Monitoring at MacMillan Wharf, Provincetown, MA

Monitoring at MacMillan Wharf, Provincetown, MA
Marine Invasive Species (MIS) Monitoring at MacMillan Wharf, Provincetown, MA.

Thursday, December 22, 2011

Striped Anemone at Wellfleet Marina

Wellfleet Harbor and Marina
Wellfleet Harbor is located on the west side of the Cape Cod Peninsula (see satellite images of Cape Cod along sidebar at right) and is home to the renown Wellfleet oysters.  The town marina is located at the north end of the harbor and was built over a natural strip of land at the mouth of Duck Creek.  A long permanent dock is located on the north side of the marina that I monitored during the summer of 2011 (see satellite image and photo of the marina, below).  The dock rests on concrete covered polystyrene floats similar to those found in Provincetown.  Virtually all the boats moor rear-first at the dock, but there is a perpendicular, seasonal dock with wood sides near or at the end of the long dock for side boat-entry.  During the winter, I am told that the individual sections of the permanent dock are brought to the west end of the bay for protection against winter storms.
Wellfleet Marina North and South
The North Marina features permanent docks with concrete-covered floats for fishing and recreational boats.  The South Marina features the harbormaster seasonal docks and public docks that rest on modular floats composed of polyethylene plastic shells encasing polystyrene cores.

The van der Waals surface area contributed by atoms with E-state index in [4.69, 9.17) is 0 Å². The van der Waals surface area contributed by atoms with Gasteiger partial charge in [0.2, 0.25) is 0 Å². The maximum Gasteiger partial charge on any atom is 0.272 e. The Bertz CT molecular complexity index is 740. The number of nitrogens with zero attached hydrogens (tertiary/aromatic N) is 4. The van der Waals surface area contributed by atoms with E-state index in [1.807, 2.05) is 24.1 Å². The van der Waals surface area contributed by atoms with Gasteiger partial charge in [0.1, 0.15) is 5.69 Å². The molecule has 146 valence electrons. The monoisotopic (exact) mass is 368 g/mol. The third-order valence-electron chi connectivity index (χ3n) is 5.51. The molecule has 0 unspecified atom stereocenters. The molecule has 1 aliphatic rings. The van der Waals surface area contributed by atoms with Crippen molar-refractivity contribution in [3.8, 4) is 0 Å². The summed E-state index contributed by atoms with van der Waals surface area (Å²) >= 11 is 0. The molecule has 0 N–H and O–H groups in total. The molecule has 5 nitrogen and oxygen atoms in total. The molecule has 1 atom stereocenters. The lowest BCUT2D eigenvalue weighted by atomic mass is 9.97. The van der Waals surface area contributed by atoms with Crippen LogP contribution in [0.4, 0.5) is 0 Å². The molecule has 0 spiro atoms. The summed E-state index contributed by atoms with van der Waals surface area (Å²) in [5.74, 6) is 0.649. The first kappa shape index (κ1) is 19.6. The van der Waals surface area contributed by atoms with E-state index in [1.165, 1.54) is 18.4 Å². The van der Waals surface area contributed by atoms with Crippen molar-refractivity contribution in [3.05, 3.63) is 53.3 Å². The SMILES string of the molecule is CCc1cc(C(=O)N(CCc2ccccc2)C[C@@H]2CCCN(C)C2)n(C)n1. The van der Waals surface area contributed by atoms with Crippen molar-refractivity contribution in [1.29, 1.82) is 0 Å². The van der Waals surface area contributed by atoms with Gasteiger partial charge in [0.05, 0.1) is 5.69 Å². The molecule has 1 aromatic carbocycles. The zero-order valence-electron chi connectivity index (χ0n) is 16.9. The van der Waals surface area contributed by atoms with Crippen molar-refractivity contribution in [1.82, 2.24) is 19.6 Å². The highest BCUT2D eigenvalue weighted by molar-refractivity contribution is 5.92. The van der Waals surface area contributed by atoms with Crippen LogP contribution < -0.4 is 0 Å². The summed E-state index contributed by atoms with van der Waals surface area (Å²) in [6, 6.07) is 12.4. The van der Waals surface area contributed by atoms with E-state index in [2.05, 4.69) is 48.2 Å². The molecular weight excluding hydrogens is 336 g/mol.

Wellfleet Marina North Facing the Mouth of Duck Creek
Permanent docks at the mouth of Duck creek provided a substrate for settlement by Diadumene lineata. The water was turbid with sediment, ranged 70-80 degrees in temperature, and had a favorable bay salinity of 32 parts per thousand.

In comparison to the other bays studied, Wellfleet marina had a relative low diversity of species on its docks.  The dominant, year-around species was the common oyster, Crassostrea virginica which covered the intertidal rip rap and grew to mature size on the underside of the dock floats.  The sides of the permanent docks also had a few mussels and empty shells, but not a new cohort of young oysters.

The Wellfleet oyster industry dates back prior to the Revolutionary War.  In the 1700's, native oysters were harvested.  During the mid 1800's, young oysters were shipped in from Chesapeake Bay and grown to maturity in Wellfleet Bay.  During the late 1800 and 1900's, aquaculture techniques were developed, and today the bay is home to a thriving oyster industry that celebrates each fall with its Wellfleet OysterFest.  The shallow bay that is so favorable to oyster beds is also probably one of the features that make it a favorable environment for the orange-striped anemone, Diadumene lineata (also listed as Haliplanella lineata).   

Diadumene lineata - the orange striped anemone
Diadumene lineata is a small anemone about 3 cm in diameter, with a smooth, brown or green-gray body, with or without vertical orange stripes.  The crown is topped with 50-100 slender, tapered, fully retractile tentacles that are transparent, pale yellow, beige, or light green.  It is native to northeastern Asia but has spread around the world to temperate climates in both the northern and southern hemispheres.  It is commonly found on pilings or floating docks of protected shallow waters such as harbors and is often associated with mussels or oysters.  It is extremely tolerant to extremes in temperature, salinity, and water quality.  This tolerance probably explains its distribution in Wellfleet in an area that is generally unpopulated by other attached and encrusting species.